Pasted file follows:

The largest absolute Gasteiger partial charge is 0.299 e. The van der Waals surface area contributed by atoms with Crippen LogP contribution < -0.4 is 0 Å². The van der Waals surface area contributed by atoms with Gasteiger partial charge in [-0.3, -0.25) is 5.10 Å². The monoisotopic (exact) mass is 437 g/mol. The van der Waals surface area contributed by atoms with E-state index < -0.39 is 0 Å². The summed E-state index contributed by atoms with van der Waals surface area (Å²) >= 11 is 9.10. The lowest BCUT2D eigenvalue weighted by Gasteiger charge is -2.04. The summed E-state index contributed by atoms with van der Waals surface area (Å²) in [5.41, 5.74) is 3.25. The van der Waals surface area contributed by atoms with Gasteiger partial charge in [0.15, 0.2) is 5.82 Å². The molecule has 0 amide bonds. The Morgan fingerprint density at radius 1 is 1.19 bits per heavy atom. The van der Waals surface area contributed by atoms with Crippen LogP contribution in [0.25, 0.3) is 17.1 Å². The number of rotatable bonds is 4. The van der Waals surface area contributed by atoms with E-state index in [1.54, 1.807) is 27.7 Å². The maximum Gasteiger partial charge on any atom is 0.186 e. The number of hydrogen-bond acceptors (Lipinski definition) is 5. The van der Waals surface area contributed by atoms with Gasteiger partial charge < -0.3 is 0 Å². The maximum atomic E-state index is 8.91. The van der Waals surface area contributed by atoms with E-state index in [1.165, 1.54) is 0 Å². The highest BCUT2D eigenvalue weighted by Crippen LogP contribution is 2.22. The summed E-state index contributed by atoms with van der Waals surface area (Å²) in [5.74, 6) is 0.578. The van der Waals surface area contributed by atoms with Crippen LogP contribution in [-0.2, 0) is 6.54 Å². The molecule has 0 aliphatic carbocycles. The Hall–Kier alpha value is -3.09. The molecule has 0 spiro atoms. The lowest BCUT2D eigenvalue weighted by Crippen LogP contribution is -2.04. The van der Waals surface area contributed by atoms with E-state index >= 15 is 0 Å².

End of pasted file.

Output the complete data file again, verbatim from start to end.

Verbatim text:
The largest absolute Gasteiger partial charge is 0.299 e. The van der Waals surface area contributed by atoms with Crippen LogP contribution < -0.4 is 0 Å². The van der Waals surface area contributed by atoms with Gasteiger partial charge in [-0.3, -0.25) is 5.10 Å². The monoisotopic (exact) mass is 437 g/mol. The van der Waals surface area contributed by atoms with E-state index < -0.39 is 0 Å². The summed E-state index contributed by atoms with van der Waals surface area (Å²) >= 11 is 9.10. The lowest BCUT2D eigenvalue weighted by Gasteiger charge is -2.04. The summed E-state index contributed by atoms with van der Waals surface area (Å²) in [5.41, 5.74) is 3.25. The van der Waals surface area contributed by atoms with Gasteiger partial charge in [0.15, 0.2) is 5.82 Å². The molecule has 0 amide bonds. The Morgan fingerprint density at radius 1 is 1.19 bits per heavy atom. The van der Waals surface area contributed by atoms with Crippen LogP contribution in [0.25, 0.3) is 17.1 Å². The number of rotatable bonds is 4. The van der Waals surface area contributed by atoms with E-state index in [1.54, 1.807) is 27.7 Å². The maximum Gasteiger partial charge on any atom is 0.186 e. The number of hydrogen-bond acceptors (Lipinski definition) is 5. The van der Waals surface area contributed by atoms with Gasteiger partial charge < -0.3 is 0 Å². The maximum atomic E-state index is 8.91. The van der Waals surface area contributed by atoms with E-state index in [1.165, 1.54) is 0 Å². The highest BCUT2D eigenvalue weighted by Crippen LogP contribution is 2.22. The summed E-state index contributed by atoms with van der Waals surface area (Å²) in [5.74, 6) is 0.578. The van der Waals surface area contributed by atoms with Crippen LogP contribution in [-0.2, 0) is 6.54 Å². The molecule has 0 aliphatic carbocycles. The Hall–Kier alpha value is -3.09. The molecule has 0 spiro atoms. The lowest BCUT2D eigenvalue weighted by Crippen LogP contribution is -2.04. The van der Waals surface area contributed by atoms with E-state index >= 15 is 0 Å².